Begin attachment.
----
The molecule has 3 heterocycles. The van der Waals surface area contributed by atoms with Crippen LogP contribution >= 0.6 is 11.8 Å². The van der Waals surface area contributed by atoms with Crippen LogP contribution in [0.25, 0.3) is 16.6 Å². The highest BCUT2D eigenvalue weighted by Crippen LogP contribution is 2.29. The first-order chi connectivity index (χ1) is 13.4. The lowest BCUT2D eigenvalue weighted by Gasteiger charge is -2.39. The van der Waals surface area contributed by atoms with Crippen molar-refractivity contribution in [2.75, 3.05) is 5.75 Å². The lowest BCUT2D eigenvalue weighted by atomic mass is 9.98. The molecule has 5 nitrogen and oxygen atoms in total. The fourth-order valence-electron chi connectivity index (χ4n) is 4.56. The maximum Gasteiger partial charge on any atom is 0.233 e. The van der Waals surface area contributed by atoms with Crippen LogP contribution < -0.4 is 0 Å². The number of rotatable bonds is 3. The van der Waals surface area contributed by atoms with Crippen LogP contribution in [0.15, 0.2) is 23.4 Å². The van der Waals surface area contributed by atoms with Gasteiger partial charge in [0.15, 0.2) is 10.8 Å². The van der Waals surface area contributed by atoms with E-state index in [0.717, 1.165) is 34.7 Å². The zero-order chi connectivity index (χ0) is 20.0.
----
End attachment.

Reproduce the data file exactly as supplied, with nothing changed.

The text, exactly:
The molecule has 3 heterocycles. The van der Waals surface area contributed by atoms with Crippen LogP contribution >= 0.6 is 11.8 Å². The van der Waals surface area contributed by atoms with Crippen LogP contribution in [0.25, 0.3) is 16.6 Å². The highest BCUT2D eigenvalue weighted by Crippen LogP contribution is 2.29. The first-order chi connectivity index (χ1) is 13.4. The lowest BCUT2D eigenvalue weighted by Gasteiger charge is -2.39. The van der Waals surface area contributed by atoms with Crippen molar-refractivity contribution in [2.75, 3.05) is 5.75 Å². The lowest BCUT2D eigenvalue weighted by atomic mass is 9.98. The molecule has 5 nitrogen and oxygen atoms in total. The fourth-order valence-electron chi connectivity index (χ4n) is 4.56. The maximum Gasteiger partial charge on any atom is 0.233 e. The van der Waals surface area contributed by atoms with Crippen LogP contribution < -0.4 is 0 Å². The number of rotatable bonds is 3. The van der Waals surface area contributed by atoms with Crippen LogP contribution in [0.15, 0.2) is 23.4 Å². The van der Waals surface area contributed by atoms with Gasteiger partial charge in [0.15, 0.2) is 10.8 Å². The van der Waals surface area contributed by atoms with E-state index in [0.717, 1.165) is 34.7 Å². The zero-order chi connectivity index (χ0) is 20.0.